In the dead silence that ensued—a silence so profound that we could hear the horses in the distant stable-yard rattling their harness—one of the younger "Excelsior" boys burst into a hysteric laugh, but the fierce eye of Yuba Bill was down upon him, and seemed to instantly stiffen him into a silent, grinning mask. The young girl, however, took no note of it; following out, with lover-like diffusiveness, the reminiscences thus awakened, she went on:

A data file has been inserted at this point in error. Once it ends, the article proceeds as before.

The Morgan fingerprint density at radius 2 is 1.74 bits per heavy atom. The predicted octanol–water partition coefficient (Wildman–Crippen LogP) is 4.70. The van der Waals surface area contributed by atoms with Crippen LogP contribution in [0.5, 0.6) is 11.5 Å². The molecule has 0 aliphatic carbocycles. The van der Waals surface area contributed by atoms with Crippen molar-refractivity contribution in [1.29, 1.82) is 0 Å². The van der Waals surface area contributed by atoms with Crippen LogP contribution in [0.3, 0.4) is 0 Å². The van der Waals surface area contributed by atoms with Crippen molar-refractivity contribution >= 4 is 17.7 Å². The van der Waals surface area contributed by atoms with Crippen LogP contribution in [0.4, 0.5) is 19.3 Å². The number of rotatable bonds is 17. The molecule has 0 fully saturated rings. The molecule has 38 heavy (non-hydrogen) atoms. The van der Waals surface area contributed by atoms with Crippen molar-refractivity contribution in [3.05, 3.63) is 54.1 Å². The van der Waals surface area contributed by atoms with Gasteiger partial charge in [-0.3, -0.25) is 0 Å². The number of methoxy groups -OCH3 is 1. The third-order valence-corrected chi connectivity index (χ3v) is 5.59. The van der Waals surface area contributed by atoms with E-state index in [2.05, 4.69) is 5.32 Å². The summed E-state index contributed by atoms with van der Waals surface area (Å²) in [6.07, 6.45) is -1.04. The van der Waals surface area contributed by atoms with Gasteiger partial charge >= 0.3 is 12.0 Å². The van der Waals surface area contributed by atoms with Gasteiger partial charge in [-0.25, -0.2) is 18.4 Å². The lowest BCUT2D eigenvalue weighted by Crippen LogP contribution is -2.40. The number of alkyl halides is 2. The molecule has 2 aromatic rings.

"Yes, it's mighty hard work, but he says it's all for me, and as soon as we're married he'll quit it. He might have quit it before, but he won't take no money of me, nor what I told him I could get out of dad! That aint his style. He's mighty proud—if he is poor—is Charley. Why that's all ma's money which she left me in the Savin's Bank that I wanted to draw out—for I had the right—and give it to him, but he wouldn't hear of it! Why, he wouldn't take one of the things I've got with me, if he knew it. And so he goes on ridin' and ridin', here and there and everywhere, and gettin' more and more played out and sad, and thin and pale as a spirit, and always so uneasy about his business, and startin' up at times when we're meetin' out in the South Woods or in the for clearin', and sayin': 'I I must be goin' now, Polly,' and yet always tryin' to be chiffle and chipper afore me. Why he must have rid miles and miles to have watched for me thar in the brush at the foot of Galloper's to-night, jest to see if all was safe, and Lordy! I'd have given him the signal and showed a light if I'd died for it the next minit. There! That's what I know of Charley—that's what I'm running away from home for—that's what I'm running to him for, and I don't care who knows it! And I only wish I'd done it afore—and I would—if— if—if—he'd only asked me! There now!" She stopped, panted, and choked. Then one of the sudden transitions of youthful emotion overtook the eager, laughing face; it clouded up with the swift change of childhood, a lightning quiver of expression broke over it—and—then came the rain!